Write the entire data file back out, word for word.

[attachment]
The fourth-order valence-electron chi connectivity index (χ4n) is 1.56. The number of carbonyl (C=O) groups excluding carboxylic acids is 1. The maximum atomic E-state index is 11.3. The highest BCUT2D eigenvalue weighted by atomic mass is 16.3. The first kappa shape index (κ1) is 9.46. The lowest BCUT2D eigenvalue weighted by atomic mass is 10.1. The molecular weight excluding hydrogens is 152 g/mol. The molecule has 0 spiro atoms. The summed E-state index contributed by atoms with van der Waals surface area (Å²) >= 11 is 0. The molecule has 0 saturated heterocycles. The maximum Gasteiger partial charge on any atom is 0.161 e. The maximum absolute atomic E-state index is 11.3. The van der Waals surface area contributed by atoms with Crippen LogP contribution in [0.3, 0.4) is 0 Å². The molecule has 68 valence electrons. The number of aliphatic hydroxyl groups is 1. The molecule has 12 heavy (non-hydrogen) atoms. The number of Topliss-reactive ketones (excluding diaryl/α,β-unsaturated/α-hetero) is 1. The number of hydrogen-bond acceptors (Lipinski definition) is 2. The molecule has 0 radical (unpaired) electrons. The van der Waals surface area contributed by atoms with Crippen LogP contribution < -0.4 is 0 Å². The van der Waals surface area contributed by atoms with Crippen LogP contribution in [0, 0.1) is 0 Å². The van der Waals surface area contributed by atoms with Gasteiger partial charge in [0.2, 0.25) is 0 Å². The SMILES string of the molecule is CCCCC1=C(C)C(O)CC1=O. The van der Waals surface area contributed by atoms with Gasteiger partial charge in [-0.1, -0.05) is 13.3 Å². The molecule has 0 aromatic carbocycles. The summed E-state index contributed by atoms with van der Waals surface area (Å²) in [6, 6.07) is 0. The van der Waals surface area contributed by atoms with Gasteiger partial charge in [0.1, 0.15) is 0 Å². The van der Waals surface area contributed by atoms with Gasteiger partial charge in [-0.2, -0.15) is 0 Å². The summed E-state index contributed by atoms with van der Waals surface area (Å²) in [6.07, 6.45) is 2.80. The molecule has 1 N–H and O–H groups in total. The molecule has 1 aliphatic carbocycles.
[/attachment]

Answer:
The fourth-order valence-electron chi connectivity index (χ4n) is 1.56. The number of carbonyl (C=O) groups excluding carboxylic acids is 1. The maximum atomic E-state index is 11.3. The highest BCUT2D eigenvalue weighted by atomic mass is 16.3. The first kappa shape index (κ1) is 9.46. The lowest BCUT2D eigenvalue weighted by atomic mass is 10.1. The molecular weight excluding hydrogens is 152 g/mol. The molecule has 0 spiro atoms. The summed E-state index contributed by atoms with van der Waals surface area (Å²) >= 11 is 0. The molecule has 0 saturated heterocycles. The maximum Gasteiger partial charge on any atom is 0.161 e. The maximum absolute atomic E-state index is 11.3. The van der Waals surface area contributed by atoms with Crippen LogP contribution in [0.3, 0.4) is 0 Å². The molecule has 68 valence electrons. The number of aliphatic hydroxyl groups is 1. The molecule has 12 heavy (non-hydrogen) atoms. The number of Topliss-reactive ketones (excluding diaryl/α,β-unsaturated/α-hetero) is 1. The number of hydrogen-bond acceptors (Lipinski definition) is 2. The molecule has 0 radical (unpaired) electrons. The van der Waals surface area contributed by atoms with Crippen LogP contribution < -0.4 is 0 Å². The van der Waals surface area contributed by atoms with Crippen LogP contribution in [0, 0.1) is 0 Å². The van der Waals surface area contributed by atoms with Gasteiger partial charge in [0.2, 0.25) is 0 Å². The SMILES string of the molecule is CCCCC1=C(C)C(O)CC1=O. The van der Waals surface area contributed by atoms with Gasteiger partial charge in [-0.1, -0.05) is 13.3 Å². The molecule has 0 aromatic carbocycles. The summed E-state index contributed by atoms with van der Waals surface area (Å²) in [6, 6.07) is 0. The van der Waals surface area contributed by atoms with Gasteiger partial charge in [0.1, 0.15) is 0 Å². The van der Waals surface area contributed by atoms with Gasteiger partial charge in [-0.2, -0.15) is 0 Å². The summed E-state index contributed by atoms with van der Waals surface area (Å²) in [6.07, 6.45) is 2.80. The molecule has 1 N–H and O–H groups in total. The molecule has 1 aliphatic carbocycles.